Fri, Jul 14, 2006 - Page 1 News List

Chip implanted in the brain offers hope to paralyzed


Scientists have for the first time developed a brain implant that allows people to control electronic devices by thought alone, it emerged on Wednesday.

The remarkable breakthrough offers hope that people who are paralyzed will one day be able to independently operate artificial limbs, computers or wheelchairs. The implant, called BrainGate, allowed Matthew Nagle, a 25-year-old Massachusetts man who has been paralyzed from the neck down since 2001, to control a cursor on a screen and to open and close the hand on a prosthetic limb just by thinking about the relevant actions.

The movements were his first since he was stabbed five years ago. The attack severed his spinal cord.

"The results hold promise to one day be able to activate limb muscles with these brain signals, effectively restoring brain to muscle control via a physical nervous system," said John Donoghue, director of the brain science program at Brown University, Rhode Island, and chief scientific officer of Cyberkinetics, the company behind the brain implant.

Donoghue's work was published yesterday in Nature. He describes how, after a few minutes spent calibrating the implant, Nagle could read e-mails and play the computer game Pong. He was able to draw circular shapes using a paint program and could also change channel and turn up the volume on a television, even while talking to people around him. After several months, he could also operate simple robotic devices such as a prosthetic hand, which he used to grasp and move objects.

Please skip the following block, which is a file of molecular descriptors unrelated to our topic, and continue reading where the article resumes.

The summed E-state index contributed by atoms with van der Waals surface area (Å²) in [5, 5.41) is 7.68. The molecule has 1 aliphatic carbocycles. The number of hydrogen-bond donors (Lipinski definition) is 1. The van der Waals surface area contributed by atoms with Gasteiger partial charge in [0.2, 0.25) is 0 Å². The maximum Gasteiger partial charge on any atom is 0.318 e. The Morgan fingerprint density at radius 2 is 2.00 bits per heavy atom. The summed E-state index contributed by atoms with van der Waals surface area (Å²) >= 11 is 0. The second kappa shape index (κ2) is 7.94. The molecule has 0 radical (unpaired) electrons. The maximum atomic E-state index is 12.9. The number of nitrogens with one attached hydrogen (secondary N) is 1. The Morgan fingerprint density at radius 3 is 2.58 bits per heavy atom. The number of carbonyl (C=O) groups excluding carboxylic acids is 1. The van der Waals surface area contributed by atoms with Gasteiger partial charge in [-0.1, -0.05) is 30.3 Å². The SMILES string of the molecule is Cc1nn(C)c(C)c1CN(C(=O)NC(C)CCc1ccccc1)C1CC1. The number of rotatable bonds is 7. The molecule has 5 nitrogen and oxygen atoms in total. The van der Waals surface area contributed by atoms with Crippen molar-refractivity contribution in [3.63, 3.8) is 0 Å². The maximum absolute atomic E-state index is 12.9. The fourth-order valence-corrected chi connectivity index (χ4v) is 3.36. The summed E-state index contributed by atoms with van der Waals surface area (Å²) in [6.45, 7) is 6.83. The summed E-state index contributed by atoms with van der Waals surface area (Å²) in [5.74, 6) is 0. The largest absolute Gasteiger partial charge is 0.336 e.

The BrainGate system uses a 4mm2 electronic chip, called the neuromotor prosthesis, inserted into the motor cortex of the brain, the area that controls voluntary movement.

The chip has 100 electrodes, each thinner than a single human hair, which penetrate 1mm into the surface of the brain, where they pick up the electrical activity of the cells. The resulting signals are fed into a computer, which interprets the meaning in real time and then controls objects such as artificial limbs, computer cursors or wheelchairs.

"What is also encouraging is the immediate response from the brain," Donoghue said. "When asked to `think right' or `think left,' patients were able to change their neural activity immediately. And their use of the device is seemingly easy. Patients can control the computer cursor and carry on a conversation at the same time, just as we can simultaneously talk and use our computers."

The brain's 100 billion neurons fire between 20 and 200 times a second, and converting the buzz of electrical activity in the brain into meaningful instructions proved a tough task.

"We had a general idea what they were doing but in a spinal cord injury person, we weren't sure they would be behaving in a normal way," Donoghue said.

His research team found that the brain cells in Nagle's motor cortex were still active, several years after his spinal cord injury had severed their connection to the rest of the nervous system.

"Some researchers might have predicted that this part of the brain would alter its function dramatically after the spinal cord was injured. But that doesn't seem to be the case. The movement-related signals are still there," said Leigh Hochberg, a neurologist at Massachusetts general hospital and a co-author of the new research.

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